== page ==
However the coalition came under considerable strain after 2011 and the scope of disagreement became wider; this shows that there might be a lack of consensus in modern party policies. For example, there was increasing Liberal Democrat concern about Conservative plans for reform of the NHS and the welfare benefits system. Furthermore the Liberal Democrats were in favour of the Alternative Vote system but the Conservatives opposed it in a referendum campaign. Lib Dems still support electoral reform but have dropped immediate demands following the 2011 referendum. This shows that although the Liberal Democrats are not speaking out about this issue, there is no consensus in modern party politics as there is no support for the lack of change in the electoral issues from the Liberal Democrats; however it may be argued that they were consulted by the Conservatives before this decision was reached, and both parties had to compromise their policies and in agreement with each other. Moreover the coalition has survived a number of crises and had endured until 2015 despite growing adversary politics.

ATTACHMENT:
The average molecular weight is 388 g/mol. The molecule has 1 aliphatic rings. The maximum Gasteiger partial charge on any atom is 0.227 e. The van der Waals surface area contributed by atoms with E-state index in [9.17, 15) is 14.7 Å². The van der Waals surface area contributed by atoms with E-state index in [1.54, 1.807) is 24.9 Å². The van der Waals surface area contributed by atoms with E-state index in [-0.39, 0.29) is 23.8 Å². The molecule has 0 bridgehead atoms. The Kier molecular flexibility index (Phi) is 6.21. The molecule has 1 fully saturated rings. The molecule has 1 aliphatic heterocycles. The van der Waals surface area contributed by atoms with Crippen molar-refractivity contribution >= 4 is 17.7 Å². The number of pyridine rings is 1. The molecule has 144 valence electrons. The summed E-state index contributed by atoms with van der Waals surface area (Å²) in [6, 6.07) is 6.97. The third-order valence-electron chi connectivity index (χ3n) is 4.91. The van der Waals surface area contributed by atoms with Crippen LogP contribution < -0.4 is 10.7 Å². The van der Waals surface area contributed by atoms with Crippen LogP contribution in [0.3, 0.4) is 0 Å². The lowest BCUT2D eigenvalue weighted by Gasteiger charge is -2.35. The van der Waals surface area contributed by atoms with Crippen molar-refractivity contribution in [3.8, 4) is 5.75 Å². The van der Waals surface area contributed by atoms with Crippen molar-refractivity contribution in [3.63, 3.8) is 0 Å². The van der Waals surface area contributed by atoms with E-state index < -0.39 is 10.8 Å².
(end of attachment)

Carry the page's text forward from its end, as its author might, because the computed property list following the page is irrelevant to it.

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There is also consensus outside of the coalition; which includes the Labour party and thus shows that there is large consensus in modern party policies as all three major parties have a common aims. For example, one main aim of all main parties is controlling immigration. For example the Labour party want "stronger" border controls to tackle illegal immigration with "proper" entry and exit checks as well as "smarter" targets to reduce low- skilled migration but ensure university students and high skilled workers are not deterred. Likewise The Liberal Democrats wish to reintroduced exit checks at border so the government can identify people who are overstaying their visas and ensure that EU migrants have to "earn their entitlement" to benefits. Furthermore the Conservatives want to make migrants wait four years before they can claim certain benefits such as tax credits and the party has a continuing goal to bring net immigration down to below 100,000 people a year (it currently stands as 243,000). This thus shows that although some of the policies to achieve this aim differ however they have the same aims and this shows consensus in modern politics.